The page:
U.S. Senate: Sharp on Sharp
John Sharp explains why he's the best man for the job of filling Sen. Kay Bailey Hutchison's seat
Former state Comptroller John Sharp made his pitch for his U.S. Senate candidacy to a group of local Democratic activists last week and got some surprising resistance – but not from anyone questioning his fitness for the office. Instead, it came from admirers. "You know more about state government than anybody that I know of," one audience member at the Central Texas Democratic Forum's monthly Downtown luncheon said. "Why do you want to go to [D.C.] when we need you here in the state government?"
"I think that's where the biggest problems are," a flattered Sharp said. "These problems here in state government, any fool can figure them out. They've proven that for the last several years. They are obvious; you just have the wrong people voting on them."
Sharp is running for the seat currently held by 15-year Sen. Kay Bailey Hutchison – possibly in a special election after she vacates the seat for her expected gubernatorial challenge to Rick Perry and if not, then in 2010.
When he did get the audience to focus on the office for which he's actually running, Sharp fired figurative shotgun blasts at his major Dem opponent, Houston Mayor Bill White. "We have to have a United States senator that believes in rebuilding the Democratic Party," said Sharp. "Now it is one thing, and I have certainly participated in this, to say, 'Hey, I'm going to work with Republicans to make sure good things happen.' ... It is another thing to host a fundraiser for Tom DeLay, while he has a Republican opponent."
Sharp said he found out about White's DeLay connections through the Capitol Annex blog of Democratic operative Vince Leibowitz, although "hosting" isn't quite how Leibowitz put it – instead he reported White was "headlining" a private DeLay fundraiser. Either way, White denies both versions, and in response, he pointed us to an Austin American-Statesman interview in which he said, "I did not raise funds for Tom DeLay, but what I did do, and what I have done, is when members of Congress from the Houston area have invited me to a function – and this has been people in both parties – then often I show up as a matter of respect, because it's important that the city of Houston have a good relationship with members of Congress on both sides of the aisle."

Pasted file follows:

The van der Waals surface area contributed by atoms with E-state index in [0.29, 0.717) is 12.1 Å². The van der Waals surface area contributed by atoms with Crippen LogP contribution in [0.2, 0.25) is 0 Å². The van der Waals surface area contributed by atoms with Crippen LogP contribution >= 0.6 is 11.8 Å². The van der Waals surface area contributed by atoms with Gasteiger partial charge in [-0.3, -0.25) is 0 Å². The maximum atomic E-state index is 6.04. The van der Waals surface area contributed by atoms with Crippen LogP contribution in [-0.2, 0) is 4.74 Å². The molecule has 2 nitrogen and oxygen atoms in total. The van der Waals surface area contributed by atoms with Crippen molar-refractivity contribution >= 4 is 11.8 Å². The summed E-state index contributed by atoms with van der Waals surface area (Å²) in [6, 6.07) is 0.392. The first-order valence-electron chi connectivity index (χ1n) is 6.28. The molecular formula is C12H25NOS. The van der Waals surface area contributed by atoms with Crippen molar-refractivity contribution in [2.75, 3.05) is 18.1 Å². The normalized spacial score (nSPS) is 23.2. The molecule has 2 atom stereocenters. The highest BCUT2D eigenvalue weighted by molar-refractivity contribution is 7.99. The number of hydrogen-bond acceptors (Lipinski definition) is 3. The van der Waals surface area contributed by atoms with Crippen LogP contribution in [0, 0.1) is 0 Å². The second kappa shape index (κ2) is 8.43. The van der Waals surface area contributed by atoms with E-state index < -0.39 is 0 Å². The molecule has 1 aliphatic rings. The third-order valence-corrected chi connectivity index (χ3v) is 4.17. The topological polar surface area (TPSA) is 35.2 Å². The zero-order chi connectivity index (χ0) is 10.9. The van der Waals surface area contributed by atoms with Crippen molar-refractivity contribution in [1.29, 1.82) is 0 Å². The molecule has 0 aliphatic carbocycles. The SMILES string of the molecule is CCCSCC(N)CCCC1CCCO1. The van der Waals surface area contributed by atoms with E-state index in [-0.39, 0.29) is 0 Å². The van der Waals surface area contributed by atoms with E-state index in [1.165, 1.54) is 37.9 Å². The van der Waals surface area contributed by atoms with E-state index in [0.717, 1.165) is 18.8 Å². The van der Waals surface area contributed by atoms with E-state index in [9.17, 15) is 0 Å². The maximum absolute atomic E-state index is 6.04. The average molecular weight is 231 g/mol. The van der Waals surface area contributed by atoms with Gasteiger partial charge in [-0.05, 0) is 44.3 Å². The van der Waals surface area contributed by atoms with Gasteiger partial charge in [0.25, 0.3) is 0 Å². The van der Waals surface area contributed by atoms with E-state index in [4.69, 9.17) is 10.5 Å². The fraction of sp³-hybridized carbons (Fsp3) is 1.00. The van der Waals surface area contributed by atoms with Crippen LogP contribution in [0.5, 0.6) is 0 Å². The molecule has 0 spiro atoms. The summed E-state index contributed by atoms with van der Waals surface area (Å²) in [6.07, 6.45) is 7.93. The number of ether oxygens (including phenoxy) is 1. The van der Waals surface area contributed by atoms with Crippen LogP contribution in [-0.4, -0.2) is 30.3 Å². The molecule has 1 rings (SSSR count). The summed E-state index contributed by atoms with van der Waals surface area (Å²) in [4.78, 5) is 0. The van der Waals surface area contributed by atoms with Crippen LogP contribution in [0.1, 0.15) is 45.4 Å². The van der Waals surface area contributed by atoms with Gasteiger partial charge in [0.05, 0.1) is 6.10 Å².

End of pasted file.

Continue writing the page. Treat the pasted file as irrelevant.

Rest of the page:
Sharp also gave practical reasons for Dems to back him – by, interestingly enough, pointing to his last two electoral defeats. In his two runs for lieutenant governor, he narrowly lost to Rick Perry (50% to 48.2%) and then to David Dewhurst (52% to 46%). "In a special election, independents rule," Sharp said. "They make the difference if they go en masse in one place. The reason that I was within one point [well, two, actually] of Rick Perry in 1998 is that I got 92 percent of the independent vote. The same thing happened to a lesser extent in 2002." He said he no longer had polling data to back up that assertion, but it's believable. In those same elections, other Democrats didn't fare nearly as well: In 1998, then-Gov. George W. Bush thoroughly pounded Garry Mauro 68%-31%; four years later, Gov. Perry topped Tony Sanchez 58%-40%; and in the race for Senate, John Cornyn beat Ron Kirk 55%-43%.
On the issues, audience members asked him about health care and about abortion. On the former, he pointed the finger at insurance companies. "Who do you pay for your health care?" Sharp asked. "You pay somebody that is trying to keep you from getting treatment. ... [That's the] reason that you wind up with single-payer systems in all of the industrialized countries of the world except one." Sharp never explicitly stated his support for single-payer, instead deflecting it to Obama, who has rejected it: "Unless the president changes his mind, we're never going to get a single-payer system. Maybe what we need to do is change the function of what insurance companies are about." He suggested that a system that incentivizes preventive testing on a regular basis might be the answer.
On abortion, he acknowledged his long history of considering himself pro-life and his Catholic beliefs but struck a conciliatory tone, recalling his relationship with the very pro-choice former Gov. Ann Richards, who offered him an appointment to the Senate in 1993 when Lloyd Bentsen stepped down to join the Clinton administration. (He declined.) "I believe what my church teaches, personally," said Sharp. But: "Do I believe that you should throw away Roe v. Wade in its entirety? No. ... Ann would never have offered me this job years ago to begin with if that had been the case. But I do have my personal opinions about it. If you want somebody to 100 percent do away with all state laws that have to do with abortion, and that's your issue and that's all you care about, then I'm probably the wrong guy."